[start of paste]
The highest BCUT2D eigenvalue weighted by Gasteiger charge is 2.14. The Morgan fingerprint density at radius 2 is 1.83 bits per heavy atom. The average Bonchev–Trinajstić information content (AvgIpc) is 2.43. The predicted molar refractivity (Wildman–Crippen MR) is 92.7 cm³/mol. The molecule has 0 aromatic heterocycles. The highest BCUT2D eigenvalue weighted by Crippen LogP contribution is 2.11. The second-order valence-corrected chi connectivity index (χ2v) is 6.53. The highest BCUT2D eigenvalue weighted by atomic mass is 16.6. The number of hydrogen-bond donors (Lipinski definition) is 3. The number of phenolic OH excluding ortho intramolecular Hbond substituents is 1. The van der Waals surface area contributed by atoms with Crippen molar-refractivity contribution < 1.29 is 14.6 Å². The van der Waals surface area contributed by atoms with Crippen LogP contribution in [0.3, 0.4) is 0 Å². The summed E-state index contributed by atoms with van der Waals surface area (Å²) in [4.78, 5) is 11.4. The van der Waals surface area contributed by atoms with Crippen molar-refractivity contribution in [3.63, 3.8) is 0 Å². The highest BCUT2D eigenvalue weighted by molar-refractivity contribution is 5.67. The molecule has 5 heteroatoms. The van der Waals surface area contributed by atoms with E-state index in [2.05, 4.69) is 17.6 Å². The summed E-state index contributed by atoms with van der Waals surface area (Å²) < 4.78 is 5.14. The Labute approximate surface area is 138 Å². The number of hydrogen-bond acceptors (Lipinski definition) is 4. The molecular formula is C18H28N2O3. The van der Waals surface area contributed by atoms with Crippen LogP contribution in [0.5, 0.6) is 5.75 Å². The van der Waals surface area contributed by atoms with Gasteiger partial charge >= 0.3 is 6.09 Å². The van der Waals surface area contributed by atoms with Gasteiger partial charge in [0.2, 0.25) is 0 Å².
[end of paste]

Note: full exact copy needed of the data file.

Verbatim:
The highest BCUT2D eigenvalue weighted by Gasteiger charge is 2.14. The Morgan fingerprint density at radius 2 is 1.83 bits per heavy atom. The average Bonchev–Trinajstić information content (AvgIpc) is 2.43. The predicted molar refractivity (Wildman–Crippen MR) is 92.7 cm³/mol. The molecule has 0 aromatic heterocycles. The highest BCUT2D eigenvalue weighted by Crippen LogP contribution is 2.11. The second-order valence-corrected chi connectivity index (χ2v) is 6.53. The highest BCUT2D eigenvalue weighted by atomic mass is 16.6. The number of hydrogen-bond donors (Lipinski definition) is 3. The number of phenolic OH excluding ortho intramolecular Hbond substituents is 1. The van der Waals surface area contributed by atoms with Crippen molar-refractivity contribution < 1.29 is 14.6 Å². The van der Waals surface area contributed by atoms with Crippen LogP contribution in [0.3, 0.4) is 0 Å². The summed E-state index contributed by atoms with van der Waals surface area (Å²) in [4.78, 5) is 11.4. The van der Waals surface area contributed by atoms with Crippen molar-refractivity contribution in [3.63, 3.8) is 0 Å². The highest BCUT2D eigenvalue weighted by molar-refractivity contribution is 5.67. The molecule has 5 heteroatoms. The van der Waals surface area contributed by atoms with E-state index in [2.05, 4.69) is 17.6 Å². The summed E-state index contributed by atoms with van der Waals surface area (Å²) < 4.78 is 5.14. The Labute approximate surface area is 138 Å². The number of hydrogen-bond acceptors (Lipinski definition) is 4. The molecular formula is C18H28N2O3. The van der Waals surface area contributed by atoms with Crippen LogP contribution in [0.5, 0.6) is 5.75 Å². The van der Waals surface area contributed by atoms with Gasteiger partial charge >= 0.3 is 6.09 Å². The van der Waals surface area contributed by atoms with Gasteiger partial charge in [0.2, 0.25) is 0 Å².